>>> c1.G
Point<0x79BE667EF9DCBBAC55A06295CE870B07029BFCDB2DCE28D959F2815B16F81798, 0x483ADA7726A3C4655DA4FBFC0E1108A8FD17B448A68554199C47D08FFB10D4B8>
>>> c2.G
Point<0x29A0B6A887A983E9730988A68727A8B2D126C44CC2CC7B2A6555193035DC, 0x76310804F12E549BDB011C103089E73510ACB275FC312A5DC6B76553F0CA>

>>> c1.order
115792089237316195423570985008687907852837564279074904382605163141518161494337L
>>> c1.h
1
>>> c1.a
0
>>> c1.b
7

>>> c1.p
115792089237316195423570985008687907853269984665640564039457584007908834671663L

>>> c2.m
239
>>> c2.poly_coeffs
[158]

Point

Getting a point instance

You can get the base point from the G property of a curve as described above:

>>> from curve import Curve
>>> Curve( 'secp256k1' ).G
Point<0x79BE667EF9DCBBAC55A06295CE870B07029BFCDB2DCE28D959F2815B16F81798, 0x483ADA7726A3C4655DA4FBFC0E1108A8FD17B448A68554199C47D08FFB10D4B8>

You can also create a point on a curve from either (1) the x and y coordinates of the point or (2) by a pointer to an OpenSSL EC_POINT instance:

>>> from curve import Curve
>>> from point import Point
>>> c = Curve( 'secp256k1' )

>>> Point( c, x=255, y=255 ) # Invalid coordinates, only a demonstration
Point<0xFF, 0xFF>

>>> from pyelliptic.openssl import OpenSSL
>>> Point( c, openssl_point=OpenSSL.EC_POINT_new( c.os_group ) )
Point<0x0, 0x0>

Finally, you can hash a string directly onto a curve (using the 'try-and-increment' method for finding points close to a certain x coordinate):

>>> from curve import Curve
>>> c = Curve( 'secp256k1' )

>>> c.hash_to_point( 'somestring' )
Point<0xE4998BB769D5AF19526738527E13ECF753F5CC7AA60DD0ADF94BB0A248CF577A, 0x79FCD45DD59999C5D916FB31C0F023B4A1A1BCD63F11FD3D3E31D5C5E7D79C1D>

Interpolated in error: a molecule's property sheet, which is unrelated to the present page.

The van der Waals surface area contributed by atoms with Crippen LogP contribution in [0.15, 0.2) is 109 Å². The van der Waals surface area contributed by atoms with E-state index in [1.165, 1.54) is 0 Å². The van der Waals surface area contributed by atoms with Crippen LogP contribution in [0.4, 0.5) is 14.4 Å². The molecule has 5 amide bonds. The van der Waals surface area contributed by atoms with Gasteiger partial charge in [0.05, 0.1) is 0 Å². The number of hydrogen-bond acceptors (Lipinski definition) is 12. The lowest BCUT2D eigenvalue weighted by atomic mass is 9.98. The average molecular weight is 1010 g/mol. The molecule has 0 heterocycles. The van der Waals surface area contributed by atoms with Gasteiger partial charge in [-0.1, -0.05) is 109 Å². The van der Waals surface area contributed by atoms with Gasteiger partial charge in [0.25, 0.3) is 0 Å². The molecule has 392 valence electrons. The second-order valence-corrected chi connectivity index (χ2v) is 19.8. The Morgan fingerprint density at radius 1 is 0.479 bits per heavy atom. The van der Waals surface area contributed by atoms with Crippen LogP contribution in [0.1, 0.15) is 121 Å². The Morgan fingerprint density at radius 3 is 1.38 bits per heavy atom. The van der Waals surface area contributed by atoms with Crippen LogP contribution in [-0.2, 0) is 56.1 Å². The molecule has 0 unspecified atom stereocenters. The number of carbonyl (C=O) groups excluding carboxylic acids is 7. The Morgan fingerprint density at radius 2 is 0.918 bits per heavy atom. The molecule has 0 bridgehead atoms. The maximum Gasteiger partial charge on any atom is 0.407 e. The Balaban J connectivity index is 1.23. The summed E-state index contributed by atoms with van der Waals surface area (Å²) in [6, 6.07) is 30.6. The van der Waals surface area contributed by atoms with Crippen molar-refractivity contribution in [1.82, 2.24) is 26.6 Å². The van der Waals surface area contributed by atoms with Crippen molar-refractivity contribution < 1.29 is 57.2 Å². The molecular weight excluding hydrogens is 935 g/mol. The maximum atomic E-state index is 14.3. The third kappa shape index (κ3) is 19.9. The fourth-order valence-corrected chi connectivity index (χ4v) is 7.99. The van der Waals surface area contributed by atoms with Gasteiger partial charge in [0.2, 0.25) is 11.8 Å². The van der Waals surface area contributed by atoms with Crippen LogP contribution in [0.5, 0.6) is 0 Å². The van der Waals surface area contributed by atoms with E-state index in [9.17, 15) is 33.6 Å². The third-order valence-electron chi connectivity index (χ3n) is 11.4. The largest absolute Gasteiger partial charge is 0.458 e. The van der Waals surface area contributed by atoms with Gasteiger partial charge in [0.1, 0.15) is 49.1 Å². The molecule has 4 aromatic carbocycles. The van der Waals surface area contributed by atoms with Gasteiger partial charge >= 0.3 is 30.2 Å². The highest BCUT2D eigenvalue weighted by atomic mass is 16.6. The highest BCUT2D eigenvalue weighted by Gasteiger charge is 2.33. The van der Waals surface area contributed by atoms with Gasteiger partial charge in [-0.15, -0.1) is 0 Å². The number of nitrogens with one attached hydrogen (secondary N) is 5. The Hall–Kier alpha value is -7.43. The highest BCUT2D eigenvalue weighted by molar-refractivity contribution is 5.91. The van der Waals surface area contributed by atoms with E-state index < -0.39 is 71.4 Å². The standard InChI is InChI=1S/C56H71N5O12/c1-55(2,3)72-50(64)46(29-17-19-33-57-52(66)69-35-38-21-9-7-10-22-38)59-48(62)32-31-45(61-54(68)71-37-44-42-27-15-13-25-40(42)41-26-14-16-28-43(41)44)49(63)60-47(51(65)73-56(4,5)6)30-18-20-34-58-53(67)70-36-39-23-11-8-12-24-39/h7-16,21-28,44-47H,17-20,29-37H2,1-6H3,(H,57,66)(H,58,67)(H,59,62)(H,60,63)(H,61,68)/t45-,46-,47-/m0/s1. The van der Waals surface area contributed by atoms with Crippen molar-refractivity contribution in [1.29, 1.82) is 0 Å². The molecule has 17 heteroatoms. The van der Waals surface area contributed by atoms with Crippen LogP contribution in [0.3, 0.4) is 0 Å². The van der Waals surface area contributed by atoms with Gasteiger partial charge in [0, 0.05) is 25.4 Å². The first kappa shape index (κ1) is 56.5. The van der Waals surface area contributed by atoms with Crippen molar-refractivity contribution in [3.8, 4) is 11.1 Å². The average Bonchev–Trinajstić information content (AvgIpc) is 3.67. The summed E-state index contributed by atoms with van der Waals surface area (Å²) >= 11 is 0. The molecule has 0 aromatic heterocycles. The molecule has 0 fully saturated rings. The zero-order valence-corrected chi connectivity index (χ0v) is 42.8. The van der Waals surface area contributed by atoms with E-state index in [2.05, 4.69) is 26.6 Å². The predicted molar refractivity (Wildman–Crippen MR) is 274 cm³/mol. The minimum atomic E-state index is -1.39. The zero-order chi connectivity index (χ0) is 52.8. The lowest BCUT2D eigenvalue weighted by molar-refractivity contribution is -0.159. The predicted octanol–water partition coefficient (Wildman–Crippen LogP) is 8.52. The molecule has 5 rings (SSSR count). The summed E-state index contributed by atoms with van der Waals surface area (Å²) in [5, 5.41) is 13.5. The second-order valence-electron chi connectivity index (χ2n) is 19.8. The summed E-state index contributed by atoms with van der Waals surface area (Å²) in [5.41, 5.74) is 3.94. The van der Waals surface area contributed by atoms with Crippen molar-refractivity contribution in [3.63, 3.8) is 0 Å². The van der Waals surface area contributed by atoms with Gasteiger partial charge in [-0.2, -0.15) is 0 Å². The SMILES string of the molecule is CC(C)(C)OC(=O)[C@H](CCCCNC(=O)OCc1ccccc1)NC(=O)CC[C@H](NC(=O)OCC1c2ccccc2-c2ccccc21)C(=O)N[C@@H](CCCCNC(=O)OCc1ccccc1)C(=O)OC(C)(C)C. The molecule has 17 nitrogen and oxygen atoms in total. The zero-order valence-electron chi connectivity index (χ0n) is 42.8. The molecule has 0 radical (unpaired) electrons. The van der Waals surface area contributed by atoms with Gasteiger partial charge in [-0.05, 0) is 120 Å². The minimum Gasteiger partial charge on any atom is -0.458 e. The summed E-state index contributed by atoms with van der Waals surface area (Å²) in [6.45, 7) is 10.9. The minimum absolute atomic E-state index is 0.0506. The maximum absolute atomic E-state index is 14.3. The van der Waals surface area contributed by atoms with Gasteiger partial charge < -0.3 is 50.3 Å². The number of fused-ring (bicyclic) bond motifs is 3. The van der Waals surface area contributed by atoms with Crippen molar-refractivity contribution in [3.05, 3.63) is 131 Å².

>>> c.hash_to_point( 'someotherstring' )
Point<0xB661EE62474532EF1C8EA78B1CE3634E2EEC06B8E256E46A5CE25DF0FFABF332, 0x1DAB745A01B745CA9BF276D8E990E8EF11CFA954C5956DF9BF4C0684FABB00A6>

Performing arithmetics

Point addition and multiplication is intuitive:

>>> from curve import Curve
>>> c = Curve( 'secp256k1' )

>>> c.G
Point<0x79BE667EF9DCBBAC55A06295CE870B07029BFCDB2DCE28D959F2815B16F81798, 0x483ADA7726A3C4655DA4FBFC0E1108A8FD17B448A68554199C47D08FFB10D4B8>

>>> 2 * c.G
Point<0xC6047F9441ED7D6D3045406E95C07CD85C778E4B8CEF3CA7ABAC09B95C709EE5, 0x1AE168FEA63DC339A3C58419466CEAEEF7F632653266D0E1236431A950CFE52A>

>>> c.G + c.G
Point<0xC6047F9441ED7D6D3045406E95C07CD85C778E4B8CEF3CA7ABAC09B95C709EE5, 0x1AE168FEA63DC339A3C58419466CEAEEF7F632653266D0E1236431A950CFE52A>

>>> ( 5 * c.G ) + ( 256 * c.G )
Point<0x9CF606744CF4B5F3FDF989D3F19FB2652D00CFE1D5FCD692A323CE11A28E7553, 0x8147CBF7B973FCC15B57B6A3CFAD6863EDD0F30E3C45B85DC300C513C247759D>

Properties of a point

  • x: The x coordinate
  • y: The y coordinate
  • os_point: A pointer to the underlying EC_POINT instance.

Key pair

A key pair is a structure that contains a private and a public key for a given curve.

Getting a key pair instance

A key pair for a curve can be generated randomly or by providing a private key:

>>> from curve import Curve
>>> from keypair import KeyPair
>>> c = Curve( 'secp256k1' )

>>> KeyPair( c ) # Random key pair
KeyPair<Private:0x94087552C3C72CC867E555854B9DD6392A611A40C168B0C6B7AEFC63DD9F5818, Public:Point<0x7C3FF4B9AE4D4EFCD22185F5ED7B6C8EF79CFF83AC0A3DFA4A258CDDBFC2AC3E, 0xEBFD9904CB8398524022BCDC268D6B03207737F35E7591EE5ACEE338D5272733>>

>>> KeyPair( c, private_key=12345 )
KeyPair<Private:0x3039, Public:Point<0xF01D6B9018AB421DD410404CB869072065522BF85734008F105CF385A023A80F, 0xEBA29D0F0C5408ED681984DC525982ABEFCCD9F7FF01DD26DA4999CF3F6A295>>

Alternatively, you can provide a pointer to an OpenSSL EC_KEY instance:

>>> from curve import Curve
>>> from keypair import KeyPair
>>> from pyelliptic.openssl import OpenSSL
>>> c = Curve( 'secp256k1' )
>>> k = OpenSSL.EC_KEY_new_by_curve_name( 714 )
>>> OpenSSL.EC_KEY_generate_key( k )
1

>>> KeyPair( c, os_key=k )
KeyPair<Private:0xECBCB11DB69B0A8876986571E336A4F486E7B2C355712D2FA32C9836A153AAA, Public:Point<0x732F6911AC325F41CEAB478D4D5AE3EB033A06EA8ECC03AF58CF2FF022A1FE
5, 0x156B3C906BB70070B946F8565C425FEA00EA3350A71073F5B4818C96D41610C6>>

Properties of a key pair

  • private_key: The private key (an integer)
  • public_key: The public key (a Point)
  • os_key: A pointer to the underlying EC_KEY instance.